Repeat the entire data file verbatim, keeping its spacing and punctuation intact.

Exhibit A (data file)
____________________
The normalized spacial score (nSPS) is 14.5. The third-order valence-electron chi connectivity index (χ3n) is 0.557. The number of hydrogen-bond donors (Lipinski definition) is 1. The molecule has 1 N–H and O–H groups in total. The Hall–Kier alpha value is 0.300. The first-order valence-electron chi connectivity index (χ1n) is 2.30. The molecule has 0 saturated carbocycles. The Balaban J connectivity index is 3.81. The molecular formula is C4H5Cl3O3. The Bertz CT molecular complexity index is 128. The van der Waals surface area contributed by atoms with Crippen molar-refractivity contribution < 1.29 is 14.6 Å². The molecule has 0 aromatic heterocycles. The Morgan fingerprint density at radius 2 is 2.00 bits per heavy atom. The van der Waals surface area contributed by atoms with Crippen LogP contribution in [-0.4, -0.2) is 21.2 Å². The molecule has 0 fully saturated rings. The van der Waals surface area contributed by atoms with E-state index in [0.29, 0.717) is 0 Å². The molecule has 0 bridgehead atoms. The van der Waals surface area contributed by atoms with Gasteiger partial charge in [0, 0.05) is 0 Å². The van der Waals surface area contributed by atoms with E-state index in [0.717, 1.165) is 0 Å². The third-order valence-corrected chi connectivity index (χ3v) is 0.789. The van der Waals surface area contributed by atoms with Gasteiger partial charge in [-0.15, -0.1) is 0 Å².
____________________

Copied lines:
The normalized spacial score (nSPS) is 14.5. The third-order valence-electron chi connectivity index (χ3n) is 0.557. The number of hydrogen-bond donors (Lipinski definition) is 1. The molecule has 1 N–H and O–H groups in total. The Hall–Kier alpha value is 0.300. The first-order valence-electron chi connectivity index (χ1n) is 2.30. The molecule has 0 saturated carbocycles. The Balaban J connectivity index is 3.81. The molecular formula is C4H5Cl3O3. The Bertz CT molecular complexity index is 128. The van der Waals surface area contributed by atoms with Crippen molar-refractivity contribution < 1.29 is 14.6 Å². The molecule has 0 aromatic heterocycles. The Morgan fingerprint density at radius 2 is 2.00 bits per heavy atom. The van der Waals surface area contributed by atoms with Crippen LogP contribution in [-0.4, -0.2) is 21.2 Å². The molecule has 0 fully saturated rings. The van der Waals surface area contributed by atoms with E-state index in [0.29, 0.717) is 0 Å². The molecule has 0 bridgehead atoms. The van der Waals surface area contributed by atoms with Gasteiger partial charge in [0, 0.05) is 0 Å². The van der Waals surface area contributed by atoms with E-state index in [0.717, 1.165) is 0 Å². The third-order valence-corrected chi connectivity index (χ3v) is 0.789. The van der Waals surface area contributed by atoms with Gasteiger partial charge in [-0.15, -0.1) is 0 Å².